Built to Spill not past their prime
September 19, 2012 Leave a comment
Photos by C. Michael Stewart
By GARY POPP
The swarm of 20 somethings that packed into Louisville’s Headliners Music Hall Saturday night proves Built To Spill, a band that popularized itself in the late 1990s indie-rock scene, still has what it takes to reach a new, young audience.
The graying beard and thinning hair of Doug Martsch, formerly of Treepeople, makes the band’s frontman appear more like a professor delivering a freshmen lecture than a guitar icon.
But Martsch didn’t command the young crowd by delivering an oratory from at a lectern. Instead he stepped onto the center of the stage, strapped on a fire engine red Fender Strat and taught a lesson to the new class.
As Built To Spill was introduced to the crowd as the most recent act in WFPKs Weekly Feed, shouts of “I love you Doug!” could be heard and the smell of burning pot filled the area below the stage.
The five-piece band opened the act with “Traces,” from the 2006 album “You in Reverse.”
Martsch and crew gently pulled the crowd into the show by beginning the song with calming, trance-like chords, then took their time elevating the energy of the song to a dynamic repetitive beat that left no doubt to those in the audience that the aging band members had arrived to put on rock show.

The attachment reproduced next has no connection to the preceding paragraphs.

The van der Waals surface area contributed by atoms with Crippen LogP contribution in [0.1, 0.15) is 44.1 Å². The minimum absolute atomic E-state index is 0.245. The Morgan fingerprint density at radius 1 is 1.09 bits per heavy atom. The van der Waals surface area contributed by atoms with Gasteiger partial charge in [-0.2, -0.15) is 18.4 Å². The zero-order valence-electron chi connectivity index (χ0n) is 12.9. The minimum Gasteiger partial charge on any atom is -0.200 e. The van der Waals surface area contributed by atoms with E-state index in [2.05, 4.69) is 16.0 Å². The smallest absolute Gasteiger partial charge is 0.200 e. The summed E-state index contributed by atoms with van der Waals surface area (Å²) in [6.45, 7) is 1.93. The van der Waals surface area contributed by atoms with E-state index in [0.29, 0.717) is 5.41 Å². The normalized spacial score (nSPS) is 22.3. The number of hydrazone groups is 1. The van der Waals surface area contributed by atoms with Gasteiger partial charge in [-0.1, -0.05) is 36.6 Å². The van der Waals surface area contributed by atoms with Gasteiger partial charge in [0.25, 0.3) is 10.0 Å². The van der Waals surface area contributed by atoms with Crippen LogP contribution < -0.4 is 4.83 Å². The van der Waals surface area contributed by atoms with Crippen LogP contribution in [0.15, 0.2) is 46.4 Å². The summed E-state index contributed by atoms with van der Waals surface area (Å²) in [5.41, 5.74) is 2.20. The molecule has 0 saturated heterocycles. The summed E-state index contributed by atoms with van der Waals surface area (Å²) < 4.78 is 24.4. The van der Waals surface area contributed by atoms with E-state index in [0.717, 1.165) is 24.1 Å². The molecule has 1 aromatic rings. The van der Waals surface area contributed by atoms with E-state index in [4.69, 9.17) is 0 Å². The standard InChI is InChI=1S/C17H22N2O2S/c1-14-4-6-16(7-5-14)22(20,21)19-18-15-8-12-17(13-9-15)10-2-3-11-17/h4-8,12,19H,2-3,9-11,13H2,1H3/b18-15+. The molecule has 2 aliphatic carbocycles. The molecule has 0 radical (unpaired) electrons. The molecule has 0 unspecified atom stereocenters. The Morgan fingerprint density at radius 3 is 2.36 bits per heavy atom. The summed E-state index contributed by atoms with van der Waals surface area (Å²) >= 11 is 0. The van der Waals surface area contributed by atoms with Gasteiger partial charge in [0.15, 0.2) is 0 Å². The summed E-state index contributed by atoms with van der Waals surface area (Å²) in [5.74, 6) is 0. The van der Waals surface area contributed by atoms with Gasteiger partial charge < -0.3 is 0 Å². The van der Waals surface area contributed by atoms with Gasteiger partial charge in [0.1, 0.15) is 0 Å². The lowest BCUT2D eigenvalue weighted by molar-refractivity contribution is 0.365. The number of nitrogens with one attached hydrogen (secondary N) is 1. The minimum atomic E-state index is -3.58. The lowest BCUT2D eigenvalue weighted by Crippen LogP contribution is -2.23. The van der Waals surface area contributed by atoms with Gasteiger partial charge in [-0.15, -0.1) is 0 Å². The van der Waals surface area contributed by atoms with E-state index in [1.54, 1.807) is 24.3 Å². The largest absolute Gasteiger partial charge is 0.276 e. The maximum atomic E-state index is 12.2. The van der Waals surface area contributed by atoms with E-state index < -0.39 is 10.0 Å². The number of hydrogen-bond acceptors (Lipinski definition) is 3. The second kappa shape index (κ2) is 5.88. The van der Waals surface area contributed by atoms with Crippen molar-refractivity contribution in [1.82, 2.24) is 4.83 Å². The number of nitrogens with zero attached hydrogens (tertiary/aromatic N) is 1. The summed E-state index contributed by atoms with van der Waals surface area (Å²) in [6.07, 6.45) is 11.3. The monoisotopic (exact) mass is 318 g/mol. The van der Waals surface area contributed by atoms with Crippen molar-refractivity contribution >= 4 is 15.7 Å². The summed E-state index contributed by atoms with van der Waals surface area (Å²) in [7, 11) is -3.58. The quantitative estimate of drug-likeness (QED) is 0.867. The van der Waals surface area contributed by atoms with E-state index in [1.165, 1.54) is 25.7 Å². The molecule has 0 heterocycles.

Built to Spill then reached back to 1994 to perform “In the Morning,” the first track of its second full-length studio album released 18 years ago. Martsch’s voice pleasantly floated over the upbeat track, making it easy to understand how the band is able to continue to draw fans to it shows, regardless that many of ticket holders were in diapers when the song was originally recorded.
Throughout the show, Martsch often performed with his eyes closed as he shook his head and arms spastically about while his fingers let notes fly from the neck of his guitar over the full sound of the band.